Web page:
There was even a case on this forum when the Doom3 (or Quake3, I forget which) source code was released and someone tested the iD developed containers against the MS VS 2005 (iirc) implementation and found the latter beat the former by a considerable margin in many cases.
swiftcoder, on 05 Feb 2013 - 00:40, said:
In almost all other cases, the standard library (used correctly) is going to be faster and more robust than a home-grown solution.
That's not to say that the containers as provided by the C++ Std. Lib are the perfect solution to everything, but don't go thinking you can beat them on speed without having a very specific set of requirements which a general solution can't be optimised towards.
In otherword; use the C++ Standard Library until proven otherwise.
(It still amuses me that C++ remains one of the only languages where people go out of their way to avoid the standard, library instead of learning how to use it properly, based on 10 year old hearsay and rumours...)
that would probably be Doom3, on account of Quake3 being plain C, whereas Doom3 was after id moved over to C++.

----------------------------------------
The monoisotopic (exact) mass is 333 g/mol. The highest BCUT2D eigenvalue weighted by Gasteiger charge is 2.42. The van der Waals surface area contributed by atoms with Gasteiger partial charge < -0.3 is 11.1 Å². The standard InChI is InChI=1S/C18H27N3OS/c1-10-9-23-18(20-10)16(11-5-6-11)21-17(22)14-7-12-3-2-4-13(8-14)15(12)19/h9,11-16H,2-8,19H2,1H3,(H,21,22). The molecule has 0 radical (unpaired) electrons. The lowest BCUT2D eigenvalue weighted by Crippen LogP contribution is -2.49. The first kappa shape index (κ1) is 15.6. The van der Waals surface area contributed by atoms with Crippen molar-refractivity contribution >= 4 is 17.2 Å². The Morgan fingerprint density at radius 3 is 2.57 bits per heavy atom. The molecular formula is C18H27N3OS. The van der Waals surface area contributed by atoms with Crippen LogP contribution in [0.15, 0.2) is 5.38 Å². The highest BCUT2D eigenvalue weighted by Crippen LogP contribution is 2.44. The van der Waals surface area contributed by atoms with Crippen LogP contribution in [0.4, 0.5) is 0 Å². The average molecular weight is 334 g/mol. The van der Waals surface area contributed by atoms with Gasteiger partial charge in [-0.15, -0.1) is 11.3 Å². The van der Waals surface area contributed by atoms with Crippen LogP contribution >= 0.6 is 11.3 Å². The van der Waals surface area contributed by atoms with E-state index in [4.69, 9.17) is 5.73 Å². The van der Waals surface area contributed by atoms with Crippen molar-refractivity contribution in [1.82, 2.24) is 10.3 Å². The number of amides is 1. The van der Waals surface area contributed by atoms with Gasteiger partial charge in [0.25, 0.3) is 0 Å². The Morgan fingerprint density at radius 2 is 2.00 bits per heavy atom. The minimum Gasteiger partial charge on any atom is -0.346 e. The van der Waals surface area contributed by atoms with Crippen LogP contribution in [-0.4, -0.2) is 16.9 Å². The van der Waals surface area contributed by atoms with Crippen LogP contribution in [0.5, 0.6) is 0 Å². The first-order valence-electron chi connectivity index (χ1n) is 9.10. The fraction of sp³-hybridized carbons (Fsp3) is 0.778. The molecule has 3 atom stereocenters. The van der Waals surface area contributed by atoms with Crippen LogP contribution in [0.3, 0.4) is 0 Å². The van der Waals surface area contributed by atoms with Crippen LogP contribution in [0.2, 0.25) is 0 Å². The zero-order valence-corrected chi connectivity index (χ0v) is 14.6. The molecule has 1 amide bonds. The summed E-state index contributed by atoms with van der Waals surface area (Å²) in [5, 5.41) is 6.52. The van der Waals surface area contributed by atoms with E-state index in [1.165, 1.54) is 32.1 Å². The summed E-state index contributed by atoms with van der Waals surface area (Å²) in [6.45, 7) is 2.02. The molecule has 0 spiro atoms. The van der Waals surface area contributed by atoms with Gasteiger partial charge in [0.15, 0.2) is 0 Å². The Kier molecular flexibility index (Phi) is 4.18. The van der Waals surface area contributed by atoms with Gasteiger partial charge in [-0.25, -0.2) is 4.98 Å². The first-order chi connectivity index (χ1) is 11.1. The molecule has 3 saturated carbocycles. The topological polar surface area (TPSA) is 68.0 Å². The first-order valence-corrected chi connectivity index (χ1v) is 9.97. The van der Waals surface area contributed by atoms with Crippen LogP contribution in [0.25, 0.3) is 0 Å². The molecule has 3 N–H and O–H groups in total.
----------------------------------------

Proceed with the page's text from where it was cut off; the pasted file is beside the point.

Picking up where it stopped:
IMHO though, the bigger issue with the C++ standard-library, isn't so much the performance of the output code, but rather the hurt it often manages to put on the compile times, which can matter some when a person is left having to regularly recompile their project.
granted, I guess it could be argued that maybe these libraries offer more benefit to the project than the costs to their compile times.
admittedly, I am not much of a serious C++ developer though (I write considerably more C, and C++ is the 3rd-place language in my project, and most of this is in a "C with classes and operator overloading" style), admittedly at this point, mostly because a lot of my code-processing tools don't really understand C++, and those that do, only understand a subset. (the 2nd place language in my case is currently my scripting language, but if tools and misc are included, then C# is the second-place language, and C++ moves to 4th place).